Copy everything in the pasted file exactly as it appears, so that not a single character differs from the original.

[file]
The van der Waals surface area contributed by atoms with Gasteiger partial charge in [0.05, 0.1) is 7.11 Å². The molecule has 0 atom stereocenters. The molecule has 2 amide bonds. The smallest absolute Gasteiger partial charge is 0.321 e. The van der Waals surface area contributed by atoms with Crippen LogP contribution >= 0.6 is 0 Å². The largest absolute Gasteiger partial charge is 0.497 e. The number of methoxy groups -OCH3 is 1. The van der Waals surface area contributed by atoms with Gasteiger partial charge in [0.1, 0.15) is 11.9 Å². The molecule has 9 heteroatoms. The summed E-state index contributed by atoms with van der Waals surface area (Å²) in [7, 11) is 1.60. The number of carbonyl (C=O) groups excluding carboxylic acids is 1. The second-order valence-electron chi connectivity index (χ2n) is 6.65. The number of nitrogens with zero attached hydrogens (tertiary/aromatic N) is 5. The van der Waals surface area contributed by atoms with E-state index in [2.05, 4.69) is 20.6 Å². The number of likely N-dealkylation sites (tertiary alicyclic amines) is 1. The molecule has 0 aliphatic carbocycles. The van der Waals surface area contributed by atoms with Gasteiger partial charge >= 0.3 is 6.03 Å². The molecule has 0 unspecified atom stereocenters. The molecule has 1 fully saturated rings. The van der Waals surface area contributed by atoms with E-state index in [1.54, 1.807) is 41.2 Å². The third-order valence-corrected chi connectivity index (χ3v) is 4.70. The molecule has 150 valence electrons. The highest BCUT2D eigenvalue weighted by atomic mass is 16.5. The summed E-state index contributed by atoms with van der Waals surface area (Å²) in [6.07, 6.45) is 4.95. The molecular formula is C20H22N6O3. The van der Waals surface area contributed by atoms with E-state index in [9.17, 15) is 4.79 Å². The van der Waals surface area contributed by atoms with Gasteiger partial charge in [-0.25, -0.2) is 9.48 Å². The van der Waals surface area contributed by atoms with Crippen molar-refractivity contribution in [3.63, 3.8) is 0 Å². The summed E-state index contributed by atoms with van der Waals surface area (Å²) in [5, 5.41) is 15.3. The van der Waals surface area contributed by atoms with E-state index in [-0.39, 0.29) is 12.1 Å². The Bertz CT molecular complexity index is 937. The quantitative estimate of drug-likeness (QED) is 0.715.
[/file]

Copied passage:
The van der Waals surface area contributed by atoms with Gasteiger partial charge in [0.05, 0.1) is 7.11 Å². The molecule has 0 atom stereocenters. The molecule has 2 amide bonds. The smallest absolute Gasteiger partial charge is 0.321 e. The van der Waals surface area contributed by atoms with Crippen LogP contribution >= 0.6 is 0 Å². The largest absolute Gasteiger partial charge is 0.497 e. The number of methoxy groups -OCH3 is 1. The van der Waals surface area contributed by atoms with Gasteiger partial charge in [0.1, 0.15) is 11.9 Å². The molecule has 9 heteroatoms. The summed E-state index contributed by atoms with van der Waals surface area (Å²) in [7, 11) is 1.60. The number of carbonyl (C=O) groups excluding carboxylic acids is 1. The second-order valence-electron chi connectivity index (χ2n) is 6.65. The number of nitrogens with zero attached hydrogens (tertiary/aromatic N) is 5. The van der Waals surface area contributed by atoms with E-state index in [2.05, 4.69) is 20.6 Å². The number of likely N-dealkylation sites (tertiary alicyclic amines) is 1. The molecule has 0 aliphatic carbocycles. The van der Waals surface area contributed by atoms with Gasteiger partial charge >= 0.3 is 6.03 Å². The molecule has 0 unspecified atom stereocenters. The molecule has 1 fully saturated rings. The van der Waals surface area contributed by atoms with E-state index in [1.54, 1.807) is 41.2 Å². The third-order valence-corrected chi connectivity index (χ3v) is 4.70. The molecule has 150 valence electrons. The highest BCUT2D eigenvalue weighted by atomic mass is 16.5. The summed E-state index contributed by atoms with van der Waals surface area (Å²) in [6.07, 6.45) is 4.95. The molecular formula is C20H22N6O3. The van der Waals surface area contributed by atoms with E-state index in [9.17, 15) is 4.79 Å². The van der Waals surface area contributed by atoms with Gasteiger partial charge in [-0.25, -0.2) is 9.48 Å². The van der Waals surface area contributed by atoms with Crippen molar-refractivity contribution in [3.63, 3.8) is 0 Å². The summed E-state index contributed by atoms with van der Waals surface area (Å²) in [5, 5.41) is 15.3. The van der Waals surface area contributed by atoms with E-state index in [-0.39, 0.29) is 12.1 Å². The Bertz CT molecular complexity index is 937. The quantitative estimate of drug-likeness (QED) is 0.715.